Dishwasher tablets and liquitabs: what to do if swallowed

Dishwasher and liquitabs can be extremely dangerous if swallowed. Hospitals admitted nearly 1500 children last year following the accidental ingestion of liquitabs. Some of those admitted required ventilation in Intensive Care and a couple required re-constructive surgery.

These capsules look incredibly appealing to little ones. Please store them safely; well out of sight and reach in a locked cupboard. In fact, ROSPA are so concerned that they have been handing out safety kits and specific advice.

Reassure and Rinse

If you find a child has put a dishwasher tablet or some other corrosive substance in their mouth – keep as calm as you can.

Firstly, reassure them, then remove any visible substance and rinse away any visible substance on their face or hands. Furthermore, if you think they have eaten or swallowed a corrosive substance, immediately phone the emergency services.

If a child was to mistake a dishwasher or washing machine capsule or tablet for a sweet it could cause serious damage. This is because cleaning products are extremely alkaline and can burn the skin fast.

Swill with milk or water

If a child has put a dishwasher tablet in their mouth it is important to remove it and rinse the product away as quickly as you can. Protect yourself if possible, but attend to them fast. Moreover, if they have swallowed some of the product, ideally get them to swill milk or alternatively water around their mouth. Make them spit it out and then give them small sips of milk or water to dilute the product down their throat. DO NOT MAKE THEM SICK because this will cause them to burn again as the corrosive product comes back up.

Phone for an ambulance and keep giving them small sips of milk or water.

Look at the box that the substance has come from and read the advice in case of accidental ingestion.

Unable to breathe

If unconscious protect yourself when resuscitating

If they have swallowed some of the product, it is possible that it will have burnt both their oesophagus and their airway. Consequently, their airway can swell and become obstructed until they are unable to breathe. If this happens and they go unconscious and stop breathing, you will need to resuscitate them by giving them breaths followed by chest compressions. It is important that you protect yourself when giving the breaths – this can be done with a pocket mask or plastic bag with a hole in it – cover the mouth with the bag and breath through the hole in the bag into the nose – thereby protecting yourself and ensuring that you are not burnt as well. Besides this, remember to keep the paramedics updated.

When the ambulance takes you to hospital, take the box of tablets and the remains of any tablet they have swallowed as this will help the doctors to treat them in the best way possible.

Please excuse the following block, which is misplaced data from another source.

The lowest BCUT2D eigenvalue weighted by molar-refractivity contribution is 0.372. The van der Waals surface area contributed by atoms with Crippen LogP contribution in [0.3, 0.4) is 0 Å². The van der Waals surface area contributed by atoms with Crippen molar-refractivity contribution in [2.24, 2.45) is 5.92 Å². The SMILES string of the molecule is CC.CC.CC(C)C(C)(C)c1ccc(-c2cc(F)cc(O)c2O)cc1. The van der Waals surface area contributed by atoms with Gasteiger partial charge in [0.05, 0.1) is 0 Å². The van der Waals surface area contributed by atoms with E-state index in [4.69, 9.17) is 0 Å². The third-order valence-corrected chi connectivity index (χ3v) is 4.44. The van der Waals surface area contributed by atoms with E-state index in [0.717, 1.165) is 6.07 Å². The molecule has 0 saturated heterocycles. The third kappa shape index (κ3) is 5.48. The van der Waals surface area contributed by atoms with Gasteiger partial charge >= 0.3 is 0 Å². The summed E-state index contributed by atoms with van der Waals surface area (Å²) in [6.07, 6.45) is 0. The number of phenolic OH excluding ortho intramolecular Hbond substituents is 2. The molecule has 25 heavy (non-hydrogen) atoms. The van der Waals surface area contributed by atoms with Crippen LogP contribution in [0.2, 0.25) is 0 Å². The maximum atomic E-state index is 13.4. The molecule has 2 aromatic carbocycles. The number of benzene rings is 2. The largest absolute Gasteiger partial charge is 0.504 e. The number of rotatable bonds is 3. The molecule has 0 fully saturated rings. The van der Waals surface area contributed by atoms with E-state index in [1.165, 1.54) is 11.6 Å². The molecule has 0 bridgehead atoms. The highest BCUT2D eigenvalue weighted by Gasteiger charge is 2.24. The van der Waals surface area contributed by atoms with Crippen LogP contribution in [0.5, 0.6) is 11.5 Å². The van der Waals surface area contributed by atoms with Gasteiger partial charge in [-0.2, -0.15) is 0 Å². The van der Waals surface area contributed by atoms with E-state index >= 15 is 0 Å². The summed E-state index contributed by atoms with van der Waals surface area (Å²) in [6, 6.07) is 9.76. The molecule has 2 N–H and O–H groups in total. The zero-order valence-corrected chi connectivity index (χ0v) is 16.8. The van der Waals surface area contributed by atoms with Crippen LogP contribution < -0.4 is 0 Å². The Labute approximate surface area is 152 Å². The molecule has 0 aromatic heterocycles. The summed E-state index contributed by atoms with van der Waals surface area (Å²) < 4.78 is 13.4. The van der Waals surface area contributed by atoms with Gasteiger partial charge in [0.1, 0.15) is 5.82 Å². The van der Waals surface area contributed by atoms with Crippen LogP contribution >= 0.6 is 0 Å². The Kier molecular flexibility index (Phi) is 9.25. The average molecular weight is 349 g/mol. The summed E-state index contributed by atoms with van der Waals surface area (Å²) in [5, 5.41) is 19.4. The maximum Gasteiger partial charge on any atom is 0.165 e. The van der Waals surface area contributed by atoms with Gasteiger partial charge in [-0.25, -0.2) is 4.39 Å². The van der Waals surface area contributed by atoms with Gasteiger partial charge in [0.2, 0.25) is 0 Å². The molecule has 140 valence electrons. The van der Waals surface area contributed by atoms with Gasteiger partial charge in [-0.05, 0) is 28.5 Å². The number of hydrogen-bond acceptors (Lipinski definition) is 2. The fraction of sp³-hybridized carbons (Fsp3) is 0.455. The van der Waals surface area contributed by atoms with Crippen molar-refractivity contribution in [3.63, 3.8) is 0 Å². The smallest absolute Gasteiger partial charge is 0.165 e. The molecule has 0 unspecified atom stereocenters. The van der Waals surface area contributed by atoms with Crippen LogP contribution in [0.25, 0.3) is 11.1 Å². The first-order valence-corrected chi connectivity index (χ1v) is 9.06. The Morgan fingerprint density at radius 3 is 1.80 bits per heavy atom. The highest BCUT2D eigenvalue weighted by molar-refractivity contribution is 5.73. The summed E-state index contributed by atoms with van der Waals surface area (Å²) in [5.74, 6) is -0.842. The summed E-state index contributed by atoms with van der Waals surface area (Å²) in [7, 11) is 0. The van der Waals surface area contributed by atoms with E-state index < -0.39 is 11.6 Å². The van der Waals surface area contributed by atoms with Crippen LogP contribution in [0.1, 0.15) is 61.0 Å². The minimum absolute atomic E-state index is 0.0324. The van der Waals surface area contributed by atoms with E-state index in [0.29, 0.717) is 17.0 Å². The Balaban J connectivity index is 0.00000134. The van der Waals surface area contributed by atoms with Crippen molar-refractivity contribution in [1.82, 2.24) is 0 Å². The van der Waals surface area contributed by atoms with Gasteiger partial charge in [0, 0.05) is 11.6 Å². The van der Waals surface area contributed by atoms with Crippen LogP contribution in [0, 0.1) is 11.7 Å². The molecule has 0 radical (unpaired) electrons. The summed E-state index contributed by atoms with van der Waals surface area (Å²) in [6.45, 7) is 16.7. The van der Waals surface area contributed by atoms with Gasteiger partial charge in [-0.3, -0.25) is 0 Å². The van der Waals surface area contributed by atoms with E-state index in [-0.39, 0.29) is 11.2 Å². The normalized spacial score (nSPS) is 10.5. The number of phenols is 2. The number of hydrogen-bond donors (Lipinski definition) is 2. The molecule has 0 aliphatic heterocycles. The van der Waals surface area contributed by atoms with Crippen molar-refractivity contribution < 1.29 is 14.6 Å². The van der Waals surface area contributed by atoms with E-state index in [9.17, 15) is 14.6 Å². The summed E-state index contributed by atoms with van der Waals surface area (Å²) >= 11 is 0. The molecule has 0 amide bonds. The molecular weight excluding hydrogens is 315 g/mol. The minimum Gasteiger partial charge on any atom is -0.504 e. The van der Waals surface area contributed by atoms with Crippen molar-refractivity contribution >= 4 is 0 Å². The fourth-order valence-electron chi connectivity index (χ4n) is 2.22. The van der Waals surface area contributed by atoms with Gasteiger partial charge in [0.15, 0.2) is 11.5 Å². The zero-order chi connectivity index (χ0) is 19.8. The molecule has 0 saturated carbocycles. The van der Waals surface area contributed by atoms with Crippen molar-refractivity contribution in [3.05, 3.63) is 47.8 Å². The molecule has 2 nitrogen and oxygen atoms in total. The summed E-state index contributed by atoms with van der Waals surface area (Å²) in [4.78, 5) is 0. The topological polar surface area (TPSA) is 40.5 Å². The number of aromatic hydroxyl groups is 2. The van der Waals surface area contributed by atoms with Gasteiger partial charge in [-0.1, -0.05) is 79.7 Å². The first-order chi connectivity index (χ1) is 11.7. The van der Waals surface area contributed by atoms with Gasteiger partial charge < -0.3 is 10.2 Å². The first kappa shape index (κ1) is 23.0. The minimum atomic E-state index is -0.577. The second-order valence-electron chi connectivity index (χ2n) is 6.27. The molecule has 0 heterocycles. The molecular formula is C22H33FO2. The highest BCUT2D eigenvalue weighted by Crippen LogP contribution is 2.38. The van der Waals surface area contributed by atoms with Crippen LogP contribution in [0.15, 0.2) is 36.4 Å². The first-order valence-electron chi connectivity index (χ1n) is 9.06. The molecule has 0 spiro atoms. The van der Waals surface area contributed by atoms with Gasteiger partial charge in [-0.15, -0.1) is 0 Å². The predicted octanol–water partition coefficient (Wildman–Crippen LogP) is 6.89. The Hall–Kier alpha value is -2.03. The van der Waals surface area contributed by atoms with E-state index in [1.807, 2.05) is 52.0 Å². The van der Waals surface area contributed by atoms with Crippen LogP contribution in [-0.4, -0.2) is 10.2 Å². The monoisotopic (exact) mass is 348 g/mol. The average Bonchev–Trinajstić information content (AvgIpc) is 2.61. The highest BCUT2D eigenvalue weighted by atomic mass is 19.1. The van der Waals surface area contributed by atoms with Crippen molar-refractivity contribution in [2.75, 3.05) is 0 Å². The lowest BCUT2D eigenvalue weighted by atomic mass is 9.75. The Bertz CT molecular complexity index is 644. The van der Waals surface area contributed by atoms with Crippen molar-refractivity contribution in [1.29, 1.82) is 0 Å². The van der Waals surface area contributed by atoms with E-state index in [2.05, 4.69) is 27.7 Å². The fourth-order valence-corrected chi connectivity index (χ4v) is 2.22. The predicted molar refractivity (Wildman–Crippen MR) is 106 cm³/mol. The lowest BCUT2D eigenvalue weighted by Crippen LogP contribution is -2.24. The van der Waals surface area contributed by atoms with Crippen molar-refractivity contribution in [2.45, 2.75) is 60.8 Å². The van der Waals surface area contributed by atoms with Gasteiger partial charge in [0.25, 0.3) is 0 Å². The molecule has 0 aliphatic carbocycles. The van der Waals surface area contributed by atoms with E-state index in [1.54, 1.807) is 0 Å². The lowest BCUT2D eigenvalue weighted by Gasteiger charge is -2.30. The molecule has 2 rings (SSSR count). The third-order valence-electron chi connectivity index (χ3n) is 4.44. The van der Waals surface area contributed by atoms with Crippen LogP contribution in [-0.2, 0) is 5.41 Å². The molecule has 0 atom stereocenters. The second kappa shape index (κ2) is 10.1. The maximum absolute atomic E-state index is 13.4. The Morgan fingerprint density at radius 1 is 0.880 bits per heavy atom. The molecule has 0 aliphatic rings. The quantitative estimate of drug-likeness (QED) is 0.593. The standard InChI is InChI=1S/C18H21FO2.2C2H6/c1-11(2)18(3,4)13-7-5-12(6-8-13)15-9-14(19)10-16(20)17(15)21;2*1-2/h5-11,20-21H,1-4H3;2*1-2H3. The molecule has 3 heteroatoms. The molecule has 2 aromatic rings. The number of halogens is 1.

Useful Poisoning Advice for Parents

Some common household chemicals are incredibly toxic to children and can cause illnesses including seizures, vomiting, blurred vision, acute anaphylaxis and can be fatal.

  • Keep all potentially harmful substances out of reach of small children and ideally in a locked cupboard. This includes dishwasher tablets, medicines, alcohol, cosmetics, DIY supplies, cleaning and gardening products and potentially poisonous plants.
  • Never decant medication or any other products into different containers. Always use the original containers, clearly labelled, ideally with childproof lids.
  • Keep batteries out of reach of small children and ensure that batteries in toys and gadgets are firmly secured. Batteries can burn a child’s intestine, causing irreparable damage.
  • Fit carbon monoxide alarms and have appliances and alarms regularly checked.
  • Tidy up straight after a party as little ones are likely to be the first up and could easily finish the dregs of drinks as well as helping themselves to anything else before you’re even awake.
  • Also be careful of other people’s handbags left accessible to children as they could have numerous potentially lethal hazards inside.
  • Choose cleaning products containing Bitrex which is bitter to discourage children from drinking the substances. Children can easily mistake a dishwasher or washing machine capsule/tablet for a sweet. Keep them out of sight and don’t be tempted to leave them in the door of the machine. Cleaning products are strong alkali and burn.
  • Don’t let children eat any plants in the house, garden or countryside.
  • Lastly, store medication carefully, be particularly careful with birth control pills and analgesics that are commonly kept on the bedside cabinet.
Emma Hammett: Emma Hammett is an experienced nurse and first aid trainer, she has worked in many areas including A&E, Children’s Ward, Burns Unit and Acute medical and surgical wards before becoming hospital manager of Hammersmith and Charing Cross Hospitals. In 2007, she founded First Aid for Life and is shortly going to publish her second book, Burns, Falls and Emergency Calls – The ultimate guide to the prevention and treatment of childhood accidents. Emma is also the founder of First Aid for Pets offering first aid training courses for your pets https://firstaidforpets.net/

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